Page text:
As restaurateurs well know, the dining experience is about so much more than the quality of the food. Depending upon the circumstances, dining out can be a fun escape, a decadent luxury, a cozy gathering of friends, a chance to see and be seen, a special celebration…or, if necessary, it can be a quick stop to refuel on your way to the next thing on your schedule. Whatever the occasion and your motivations for dining out, they are very much taken into account by the people who design restaurants, and their work has a strong effect on us – whether we are aware of it or not.
Prior to the current “restaurants as theatre” era, an eatery’s decoration tended to conform to a pattern – most taverns, for instance, were male enclaves and looked pretty much alike (dim lighting, dark colors, lots of wood and mirrors, liquor advertisements, gilt-framed paintings of scantily-clad women, etc.). At the other end of the spectrum, restaurants that catered to women (such as tea rooms) were lighter and airier – pastel-hued walls, delicate chairs and tables, flowers, and other traditionally feminine ephemera that paired perfectly with the cuisine (dainty tea sandwiches, cakes, etc.). Any variations to the décor in these establishments, such as murals, usually reflected the personal taste of its owner or owners. For the most part, though, the design of a restaurant was not meant to call attention to itself, and (especially in the case of taverns), ambiance was not considered much of a priority.
How times have changed! Now, a restaurant’s cuisine and its physical design are inextricably tied together – all the elements (the lighting, the music, the layout, the linens, the menus, the waitstaff attire, even the restrooms) are integrated and meant to make the diner’s experience a unique, pleasurable, and memorable one. And one of the most basic, and perhaps subliminal, ways this is accomplished is through a restaurant’s use of color. How? Here’s a general rundown:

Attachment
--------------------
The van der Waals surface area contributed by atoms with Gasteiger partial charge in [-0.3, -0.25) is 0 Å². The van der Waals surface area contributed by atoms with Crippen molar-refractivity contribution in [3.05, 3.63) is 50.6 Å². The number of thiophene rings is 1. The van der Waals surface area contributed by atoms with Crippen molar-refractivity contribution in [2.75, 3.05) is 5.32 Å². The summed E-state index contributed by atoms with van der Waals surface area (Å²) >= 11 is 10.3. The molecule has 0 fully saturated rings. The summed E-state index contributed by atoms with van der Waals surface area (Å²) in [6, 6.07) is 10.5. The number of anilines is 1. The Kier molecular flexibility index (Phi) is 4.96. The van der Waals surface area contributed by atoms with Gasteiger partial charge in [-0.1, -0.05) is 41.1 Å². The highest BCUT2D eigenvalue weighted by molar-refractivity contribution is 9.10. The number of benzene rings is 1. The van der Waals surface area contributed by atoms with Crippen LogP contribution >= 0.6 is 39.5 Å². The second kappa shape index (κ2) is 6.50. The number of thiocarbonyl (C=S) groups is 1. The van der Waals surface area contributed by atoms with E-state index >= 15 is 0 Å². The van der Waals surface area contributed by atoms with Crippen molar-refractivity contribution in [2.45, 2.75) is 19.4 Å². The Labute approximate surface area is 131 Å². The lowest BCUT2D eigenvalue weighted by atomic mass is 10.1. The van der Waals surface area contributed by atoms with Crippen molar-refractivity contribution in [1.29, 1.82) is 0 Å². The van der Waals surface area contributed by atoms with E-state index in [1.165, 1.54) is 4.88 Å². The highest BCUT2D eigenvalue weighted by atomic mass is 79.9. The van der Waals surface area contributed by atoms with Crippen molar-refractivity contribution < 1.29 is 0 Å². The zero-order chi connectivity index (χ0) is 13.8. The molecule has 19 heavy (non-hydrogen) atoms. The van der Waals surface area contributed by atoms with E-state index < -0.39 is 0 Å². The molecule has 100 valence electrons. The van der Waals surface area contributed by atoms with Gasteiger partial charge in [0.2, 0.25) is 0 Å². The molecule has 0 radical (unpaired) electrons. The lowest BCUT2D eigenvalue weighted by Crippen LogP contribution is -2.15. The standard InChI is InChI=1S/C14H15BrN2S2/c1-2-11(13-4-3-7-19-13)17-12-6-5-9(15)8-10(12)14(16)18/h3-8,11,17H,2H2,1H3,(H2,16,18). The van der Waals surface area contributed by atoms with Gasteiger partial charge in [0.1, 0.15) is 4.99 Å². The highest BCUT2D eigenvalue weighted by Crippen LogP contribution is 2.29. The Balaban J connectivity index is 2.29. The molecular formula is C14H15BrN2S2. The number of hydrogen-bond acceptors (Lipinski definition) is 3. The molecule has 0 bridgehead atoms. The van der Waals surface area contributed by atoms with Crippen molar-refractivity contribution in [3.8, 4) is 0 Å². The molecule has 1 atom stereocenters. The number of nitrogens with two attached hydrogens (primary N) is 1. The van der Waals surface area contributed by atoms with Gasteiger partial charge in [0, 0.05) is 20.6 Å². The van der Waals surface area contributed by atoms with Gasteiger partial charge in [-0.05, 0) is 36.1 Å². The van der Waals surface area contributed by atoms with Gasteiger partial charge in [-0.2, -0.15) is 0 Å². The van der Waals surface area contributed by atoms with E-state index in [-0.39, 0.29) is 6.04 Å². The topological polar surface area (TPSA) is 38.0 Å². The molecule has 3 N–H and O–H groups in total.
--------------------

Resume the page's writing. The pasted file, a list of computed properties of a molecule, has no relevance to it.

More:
Red – If you operate a fast food restaurant and want a quick turnover of customers, paint your walls red. The color has been shown to cause a spike in heart rate and blood pressure in patrons, and is likely to spur them to eat more food more quickly. The brighter the hue, the more they’ll want to hurry and move on. If that isn’t the effect you’re going for, try using red as an accent color instead.
Orange and Yellow – Mellower shades of these colors (pumpkin, soft coral, butter) are terrific for restaurants – they give a cozy, cheerful vibe (again, the brighter the hue, the less inviting the venue). Orange and yellow are particularly good for breakfast spots, as they mimic the feeling of a sunny morning and complement the fruit juice and egg dishes on the menu.
Green – This color signifies good health, freshness, and the great outdoors, and of course, is also a color we strongly associate with vegetables. So, it’s a great choice for an eatery catering to vegetarians, organic food fans, and anyone wanting a balanced, nutritious meal in a place with a relaxed vibe. Combined with earthy browns and copper hues, green creates a comfortable, mellow environment where you might want to stay awhile.
Blue and Purple – With the exception of eateries that have a nautical theme (or contain an actual fish tank!), blue is not a popular hue for restaurants for several reasons. Subliminally, it tends to make you feel thirsty rather than hungry (great for drink sales, but not so much for food volume), and the reflection of the color onto the food can make it look unappealing (blue food, for the most part, is an appetite killer). Purple has a similar effect – it is better used as an accent color, or better yet, in a more offbeat venue such as a hookah bar.
White – This color (or non-color) can make a room look bigger and is therefore great for small venues – white (and its close cousins ecru, cream, and beige) is also a good neutral for banquet halls and other places where big events are held and you want the focus elsewhere. It’s best combined with some colorful accents, to avoid a sterile, “hospital” feel.
Black – If you are determined to use black as a wall color for your eatery, this is a situation where you can combine it with bright accent colors – against this palette, they will really stand out! Black is a good option only if you don’t mind a room looking smaller and (much) darker. Or if you are dying to display your large collection of kitschy blacklight art. Otherwise, you might want to use this color sparingly.
Want to hear more about restaurant design from a local expert? Check out David Manilow’s Chat, Please! conversation with Chicago-based restaurant (and Check, Please! set!!) designer Karen Herold.